Holiday celebrations are multiplied
for many interfaith families.
Shari S. Cohen I Special to the Jewish News
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December 19 • 2013
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As intermarriage has
become more prevalent, dual
celebrations of Chanukah
and Christmas have become
more common. The Pew sur-
vey found that 71 percent of
interfaith families had Christmas
trees in their homes last year. However,
a recent survey by InterfaithFamily.com
found that among interfaith families whose
children are being raised as Jews, the pro-
portion of households with a Christmas
tree is 59 percent. (InterfaithFamily.com
is a nonprofit organization that "supports
interfaith families exploring Jewish life)
The InterfaithFamily.com survey, which
queried 757 families, also found that 83
percent of interfaith couples who celebrate
Christmas keep these celebrations separate
from their Chanukah celebrations, and
they do not believe that celebrating both
holidays compromises their children's
"Interfaith couples raising Jewish
children and participating in Christmas
continues to be common:' said Edmund
Case, CEO of InterfaithFamily.com . "These
families see their Christmas celebrations
as secular in nature and not confusing to
their children's Jewish identity."
Of course, the real test will occur when
these children reach adulthood and decide
on their religious identity and practice.
Best Of Both
Families who observe Chanukah also
may participate in Christmas celebrations
out of respect or a sense of fairness to the
Christian spouse and to facilitate good rela-
tionships with Christian family members.
Children also enjoy the extra presents.
Dan Fisher of Ann Arbor grew up
in Beverly Hills, had his bar mitzvah at
Temple Beth Jacob in Pontiac and observed
only Jewish holidays as a child. For Dan
and his wife, Shari, who was raised as a
Protestant in Caseville, Chanukah and
Christmas celebrations are much more
"They let us do what they do and vice
versa. It's a source of great fun," he said.
The family lights a menorah every night,
gives gifts and has latkes. Shari frequently
attended services at the Reform temple in
Washington, D.C., where their two chil-
dren, Steven and Abby, now college age,
. • .
two holiday trees in separate rooms of their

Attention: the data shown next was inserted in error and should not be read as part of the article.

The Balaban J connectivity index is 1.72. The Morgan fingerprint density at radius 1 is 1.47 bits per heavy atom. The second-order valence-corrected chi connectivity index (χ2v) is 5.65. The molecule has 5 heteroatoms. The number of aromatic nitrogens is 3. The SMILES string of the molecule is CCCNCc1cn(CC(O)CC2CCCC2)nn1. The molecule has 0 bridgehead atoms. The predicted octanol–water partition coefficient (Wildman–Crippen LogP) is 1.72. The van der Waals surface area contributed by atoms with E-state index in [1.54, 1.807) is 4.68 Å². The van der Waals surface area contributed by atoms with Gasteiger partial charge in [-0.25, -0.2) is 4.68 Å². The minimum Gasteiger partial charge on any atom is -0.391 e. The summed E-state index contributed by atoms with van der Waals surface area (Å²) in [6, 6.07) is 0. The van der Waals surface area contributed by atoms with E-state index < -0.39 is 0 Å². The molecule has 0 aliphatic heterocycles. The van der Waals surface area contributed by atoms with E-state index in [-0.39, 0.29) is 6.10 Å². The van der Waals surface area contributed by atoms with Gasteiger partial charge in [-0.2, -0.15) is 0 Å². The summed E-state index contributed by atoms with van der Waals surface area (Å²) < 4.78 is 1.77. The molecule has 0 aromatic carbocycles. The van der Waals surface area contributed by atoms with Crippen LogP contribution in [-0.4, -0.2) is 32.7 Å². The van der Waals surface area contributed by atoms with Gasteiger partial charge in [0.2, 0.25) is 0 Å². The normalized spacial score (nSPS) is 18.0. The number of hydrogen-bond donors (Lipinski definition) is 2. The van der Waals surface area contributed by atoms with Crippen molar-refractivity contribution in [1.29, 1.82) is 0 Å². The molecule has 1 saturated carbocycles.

•**•,, . house —one decorated with Chanukah-
•• related items and one with Christmas
'• ornaments. Both of their families
are accepting of their parallel cele-
brations, according to Bouyounan.
Book Details Practices
41,0ft • Rabbi Woll is married to a Catholic,
Jon M. Sweeney, and they are raising
•'. their 21/2-year old daughter, Sima, as a
..... ... •
Jew, maintaining Jewish practices in their
home. "We will tell her that Daddy has this
had bar and bat mitzvahs.
other background with another set of prac-
On Christmas, they are "hunkered down tices. Our assumption is that our daughter
as a family, playing games and exchanging
will know a lot," she said.
gifts," she said. They have a Christmas tree.
Their Chanukah celebrations included
"Dan buys the tree and I make the latkes."
multiple events at the Ann Arbor
They have taken their two children to
Reconstructionist Congregation. Because
church once or twice when visiting Shari's
their families live in other states and
parents, but both view Christmas celebra-
don't typically gather at this time of year,
tions as more of a family tradition than a
there are no issues regarding Chanukah
or Christmas celebrations with them. On
Melissa Bouyounan (formerly
Christmas, she expects they will go to a
Silverman) grew up in Oak Park and
movie and have dinner out, like many
attended Temple Israel in West Bloomfield,
other Jewish families.
where she had a bat mitzvah. Her hus-
Woll and her husband are co-authors of
band, Peter, is a Marronite Catholic, born
the recently published Mixed-Up Love —
in Lebanon. They live in Lake Orion. She
Relationships, Family, and Religious Identity
says neither of them was very religiously
in the 21st Century (Jericho Books), an
observant and they decided early on to
account of their own unusual relationship
expose their two children to both Jewish
and perspective on religion, with guidance
and Christian traditions.
for other interfaith couples.
"We're not huge on organized religion
Their book chapter titled the "December
and not everyone is confined to a box:'
Dilemma" states: "It can easily feel like con-
Melissa Bouyounan said. Christmas
sumerism has become the real December
is "mostly a home celebration making
holiday, regardless of your tradition or
gingerbread houses or cookies with his
origin" The authors urge a return to a sim-
mom, with dinner on Christmas Eve. For
pler, more authentic Chanukah "without
the trappings of Christmas" and Christmas
Chanukah, we lit candles, had presents,
celebrations that are focused more on
dreidels and gelt," she explained.
reflection, faith and acts of kindness.
One unusual holiday practice is their
Interfaith couple Dan and Shari Fisher of Ann Arbor share Chanukah and
Christmas as "family traditions." In photos from years ago, their children
Steven and Abby light Chanukah candles and Steven sits on Santa's lap.